So I turned in the direction Helix pointed in and I went forward. Not as fast as I could, I didn’t want to get too far ahead of Circuit or my boss. Papa always says your can’t be too close, after all. But bursting through walls is kind of a thrill and by the time I was through the second one I was putting on some speed, dashing past or jumping over a barely seen mess of office furniture, computer equipment and fake looking potted plants. At one point I broke out into a hallway again for half a second and I guessed I was at the halfway point of the building. For lack of a better way to keep track I started counting the walls we went through as a way to keep track of how much building was left. I was expecting to burst a dozen before we found the throne Helix was looking for.
In point of fact there were only ten. The last room was really big and, from the looks of the carpet, most of the stuff that had been in it had been dragged outside to make room for the nest of cables and computer equipment that sat in a semicircle around some kind of socket or mounting in the middle of the room. I spotted at least a dozen people in my quick glance around the room, only about half of them looked to be armed in the heavy-duty way of the guards we’d run across so far. It looked like we’d finally found some of the technical types who had to be keeping all this mess running. In the minus column, all the people in the room who did look like guards had apparently figured out what direction we were coming from and turned to face the wall I’d made an entrance through. They weren’t all looking directly at me but most of them had their weapons pointed in the right general direction.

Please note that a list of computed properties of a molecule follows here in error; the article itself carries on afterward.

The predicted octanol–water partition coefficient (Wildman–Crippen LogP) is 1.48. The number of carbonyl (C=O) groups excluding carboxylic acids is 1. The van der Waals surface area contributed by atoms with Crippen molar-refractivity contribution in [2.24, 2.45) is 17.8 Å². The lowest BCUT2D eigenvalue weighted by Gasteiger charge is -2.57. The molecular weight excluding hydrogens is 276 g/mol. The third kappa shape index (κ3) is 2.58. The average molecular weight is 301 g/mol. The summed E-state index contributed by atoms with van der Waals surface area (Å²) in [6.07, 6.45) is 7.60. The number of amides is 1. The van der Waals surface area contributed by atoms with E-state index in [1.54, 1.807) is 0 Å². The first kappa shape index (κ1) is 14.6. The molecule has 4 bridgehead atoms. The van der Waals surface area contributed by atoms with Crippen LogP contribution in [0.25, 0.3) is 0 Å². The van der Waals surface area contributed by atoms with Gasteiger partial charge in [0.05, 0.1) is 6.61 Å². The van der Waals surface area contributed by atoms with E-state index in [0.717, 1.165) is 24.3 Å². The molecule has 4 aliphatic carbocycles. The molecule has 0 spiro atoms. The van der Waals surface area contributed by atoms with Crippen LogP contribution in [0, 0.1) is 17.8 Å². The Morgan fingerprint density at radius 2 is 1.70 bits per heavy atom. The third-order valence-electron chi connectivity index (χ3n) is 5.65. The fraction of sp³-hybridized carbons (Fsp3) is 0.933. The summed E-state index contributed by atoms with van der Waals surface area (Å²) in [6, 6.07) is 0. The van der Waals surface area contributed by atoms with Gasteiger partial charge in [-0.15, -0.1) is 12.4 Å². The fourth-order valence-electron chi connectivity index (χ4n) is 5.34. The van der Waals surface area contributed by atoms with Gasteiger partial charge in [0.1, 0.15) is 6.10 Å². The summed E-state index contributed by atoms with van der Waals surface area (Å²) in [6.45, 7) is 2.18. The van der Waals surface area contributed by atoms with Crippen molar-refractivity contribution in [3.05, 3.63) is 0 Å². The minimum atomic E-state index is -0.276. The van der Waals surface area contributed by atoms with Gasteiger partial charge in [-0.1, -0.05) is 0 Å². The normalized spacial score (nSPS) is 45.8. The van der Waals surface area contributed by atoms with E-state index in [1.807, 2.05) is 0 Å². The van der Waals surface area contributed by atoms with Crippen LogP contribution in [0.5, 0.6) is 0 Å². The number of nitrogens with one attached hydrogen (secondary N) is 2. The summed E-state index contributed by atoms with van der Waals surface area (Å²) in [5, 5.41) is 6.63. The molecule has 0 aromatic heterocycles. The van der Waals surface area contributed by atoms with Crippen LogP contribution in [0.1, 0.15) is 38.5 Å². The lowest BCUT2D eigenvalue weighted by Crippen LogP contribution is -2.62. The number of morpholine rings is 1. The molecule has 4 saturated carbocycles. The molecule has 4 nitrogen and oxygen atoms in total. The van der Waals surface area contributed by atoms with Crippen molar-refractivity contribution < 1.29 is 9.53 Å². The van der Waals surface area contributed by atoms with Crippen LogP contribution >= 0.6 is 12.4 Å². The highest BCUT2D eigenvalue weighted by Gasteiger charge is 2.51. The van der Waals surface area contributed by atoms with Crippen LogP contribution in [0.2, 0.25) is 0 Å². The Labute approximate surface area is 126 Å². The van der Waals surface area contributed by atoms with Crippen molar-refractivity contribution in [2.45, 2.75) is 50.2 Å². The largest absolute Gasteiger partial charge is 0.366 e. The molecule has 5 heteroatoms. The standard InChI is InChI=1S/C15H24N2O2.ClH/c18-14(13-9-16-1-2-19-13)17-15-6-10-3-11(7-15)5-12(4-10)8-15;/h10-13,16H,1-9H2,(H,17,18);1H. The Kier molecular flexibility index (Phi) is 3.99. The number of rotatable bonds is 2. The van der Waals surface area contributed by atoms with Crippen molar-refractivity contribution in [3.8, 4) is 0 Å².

And it turned out Helix was right, we did have to literally run out of building to get Circuit’s lookalike. A hole had been cut in the outside wall sometime during the night – because there was no way that exit was up to building code – and hovering outside it, some seventy-five floors above the ground, was a black throne to do any evil overlord justice. The guy sitting in it was pretty much a carbon copy of all the photos I’d seen of Circuit at the height of his career, stylish suit, scarf wrapped around his face, he had to be sweating to death in the August heat. Maybe Helix had been able to locate him so easily just because they’d put this hole in the building.
Of course, he shattered the illusion almost immediately by pointing at me and yelling, in a voice with none of Circuit’s sense of dignity, “Kill her!”
Which was my cue to scramble for cover.